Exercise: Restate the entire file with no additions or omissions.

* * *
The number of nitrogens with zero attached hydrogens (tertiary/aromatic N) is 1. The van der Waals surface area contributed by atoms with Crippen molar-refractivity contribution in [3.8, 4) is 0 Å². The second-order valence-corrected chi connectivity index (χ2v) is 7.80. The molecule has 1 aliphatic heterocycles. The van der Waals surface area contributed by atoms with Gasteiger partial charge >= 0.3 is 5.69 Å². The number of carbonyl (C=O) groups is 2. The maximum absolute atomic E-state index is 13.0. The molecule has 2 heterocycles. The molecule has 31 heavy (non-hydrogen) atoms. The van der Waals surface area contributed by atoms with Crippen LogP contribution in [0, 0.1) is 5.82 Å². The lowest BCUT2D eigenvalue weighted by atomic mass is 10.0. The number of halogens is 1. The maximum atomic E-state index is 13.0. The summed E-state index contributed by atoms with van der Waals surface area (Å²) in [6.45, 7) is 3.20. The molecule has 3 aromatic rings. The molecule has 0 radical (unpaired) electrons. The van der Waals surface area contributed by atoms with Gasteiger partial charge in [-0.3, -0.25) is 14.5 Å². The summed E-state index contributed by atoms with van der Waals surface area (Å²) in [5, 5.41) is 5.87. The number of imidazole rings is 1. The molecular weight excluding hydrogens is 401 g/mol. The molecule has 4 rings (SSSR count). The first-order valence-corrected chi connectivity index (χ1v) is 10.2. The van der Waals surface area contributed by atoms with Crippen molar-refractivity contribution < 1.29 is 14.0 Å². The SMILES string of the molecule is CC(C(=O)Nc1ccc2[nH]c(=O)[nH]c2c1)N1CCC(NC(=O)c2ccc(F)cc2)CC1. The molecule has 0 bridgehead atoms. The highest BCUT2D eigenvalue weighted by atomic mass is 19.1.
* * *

The number of nitrogens with zero attached hydrogens (tertiary/aromatic N) is 1. The van der Waals surface area contributed by atoms with Crippen molar-refractivity contribution in [3.8, 4) is 0 Å². The second-order valence-corrected chi connectivity index (χ2v) is 7.80. The molecule has 1 aliphatic heterocycles. The van der Waals surface area contributed by atoms with Gasteiger partial charge >= 0.3 is 5.69 Å². The number of carbonyl (C=O) groups is 2. The maximum absolute atomic E-state index is 13.0. The molecule has 2 heterocycles. The molecule has 31 heavy (non-hydrogen) atoms. The van der Waals surface area contributed by atoms with Crippen LogP contribution in [0, 0.1) is 5.82 Å². The lowest BCUT2D eigenvalue weighted by atomic mass is 10.0. The number of halogens is 1. The maximum atomic E-state index is 13.0. The summed E-state index contributed by atoms with van der Waals surface area (Å²) in [6.45, 7) is 3.20. The molecule has 3 aromatic rings. The molecule has 0 radical (unpaired) electrons. The van der Waals surface area contributed by atoms with Gasteiger partial charge in [-0.3, -0.25) is 14.5 Å². The summed E-state index contributed by atoms with van der Waals surface area (Å²) in [5, 5.41) is 5.87. The number of imidazole rings is 1. The molecular weight excluding hydrogens is 401 g/mol. The molecule has 4 rings (SSSR count). The first-order valence-corrected chi connectivity index (χ1v) is 10.2. The van der Waals surface area contributed by atoms with Crippen molar-refractivity contribution < 1.29 is 14.0 Å². The SMILES string of the molecule is CC(C(=O)Nc1ccc2[nH]c(=O)[nH]c2c1)N1CCC(NC(=O)c2ccc(F)cc2)CC1. The molecule has 0 bridgehead atoms. The highest BCUT2D eigenvalue weighted by atomic mass is 19.1.